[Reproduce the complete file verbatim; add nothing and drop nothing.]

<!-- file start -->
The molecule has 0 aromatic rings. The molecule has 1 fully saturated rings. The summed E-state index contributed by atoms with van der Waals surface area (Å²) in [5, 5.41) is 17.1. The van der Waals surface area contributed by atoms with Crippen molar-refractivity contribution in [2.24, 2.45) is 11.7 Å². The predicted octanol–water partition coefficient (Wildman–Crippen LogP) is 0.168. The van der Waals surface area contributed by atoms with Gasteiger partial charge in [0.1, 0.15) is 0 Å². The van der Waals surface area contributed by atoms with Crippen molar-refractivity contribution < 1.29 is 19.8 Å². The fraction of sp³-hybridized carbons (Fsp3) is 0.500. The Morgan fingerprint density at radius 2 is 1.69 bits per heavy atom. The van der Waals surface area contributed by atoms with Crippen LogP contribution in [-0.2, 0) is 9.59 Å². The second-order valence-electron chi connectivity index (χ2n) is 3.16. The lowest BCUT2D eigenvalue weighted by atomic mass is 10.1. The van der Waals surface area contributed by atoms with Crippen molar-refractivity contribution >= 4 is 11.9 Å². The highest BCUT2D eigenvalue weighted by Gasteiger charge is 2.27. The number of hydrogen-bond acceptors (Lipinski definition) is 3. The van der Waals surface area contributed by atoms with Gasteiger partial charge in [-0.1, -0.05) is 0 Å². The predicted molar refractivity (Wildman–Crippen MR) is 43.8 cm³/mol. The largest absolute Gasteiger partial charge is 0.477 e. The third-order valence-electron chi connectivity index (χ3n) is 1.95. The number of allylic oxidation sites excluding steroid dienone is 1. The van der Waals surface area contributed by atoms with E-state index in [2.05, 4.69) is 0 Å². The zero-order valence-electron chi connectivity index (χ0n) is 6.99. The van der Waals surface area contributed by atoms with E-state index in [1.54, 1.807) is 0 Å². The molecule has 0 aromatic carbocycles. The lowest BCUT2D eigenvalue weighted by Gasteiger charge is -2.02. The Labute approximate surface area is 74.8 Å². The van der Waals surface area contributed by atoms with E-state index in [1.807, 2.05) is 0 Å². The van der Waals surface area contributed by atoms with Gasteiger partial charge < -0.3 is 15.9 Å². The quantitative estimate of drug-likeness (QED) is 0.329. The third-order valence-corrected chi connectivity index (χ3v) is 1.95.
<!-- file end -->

The molecule has 0 aromatic rings. The molecule has 1 fully saturated rings. The summed E-state index contributed by atoms with van der Waals surface area (Å²) in [5, 5.41) is 17.1. The van der Waals surface area contributed by atoms with Crippen molar-refractivity contribution in [2.24, 2.45) is 11.7 Å². The predicted octanol–water partition coefficient (Wildman–Crippen LogP) is 0.168. The van der Waals surface area contributed by atoms with Gasteiger partial charge in [0.1, 0.15) is 0 Å². The van der Waals surface area contributed by atoms with Crippen molar-refractivity contribution < 1.29 is 19.8 Å². The fraction of sp³-hybridized carbons (Fsp3) is 0.500. The Morgan fingerprint density at radius 2 is 1.69 bits per heavy atom. The van der Waals surface area contributed by atoms with Crippen LogP contribution in [-0.2, 0) is 9.59 Å². The second-order valence-electron chi connectivity index (χ2n) is 3.16. The lowest BCUT2D eigenvalue weighted by atomic mass is 10.1. The van der Waals surface area contributed by atoms with Crippen molar-refractivity contribution >= 4 is 11.9 Å². The highest BCUT2D eigenvalue weighted by Gasteiger charge is 2.27. The number of hydrogen-bond acceptors (Lipinski definition) is 3. The van der Waals surface area contributed by atoms with Gasteiger partial charge in [-0.1, -0.05) is 0 Å². The predicted molar refractivity (Wildman–Crippen MR) is 43.8 cm³/mol. The largest absolute Gasteiger partial charge is 0.477 e. The third-order valence-electron chi connectivity index (χ3n) is 1.95. The number of allylic oxidation sites excluding steroid dienone is 1. The van der Waals surface area contributed by atoms with E-state index in [2.05, 4.69) is 0 Å². The zero-order valence-electron chi connectivity index (χ0n) is 6.99. The van der Waals surface area contributed by atoms with E-state index in [1.54, 1.807) is 0 Å². The molecule has 0 aromatic carbocycles. The lowest BCUT2D eigenvalue weighted by Gasteiger charge is -2.02. The Labute approximate surface area is 74.8 Å². The van der Waals surface area contributed by atoms with E-state index in [1.807, 2.05) is 0 Å². The van der Waals surface area contributed by atoms with Gasteiger partial charge < -0.3 is 15.9 Å². The quantitative estimate of drug-likeness (QED) is 0.329. The third-order valence-corrected chi connectivity index (χ3v) is 1.95.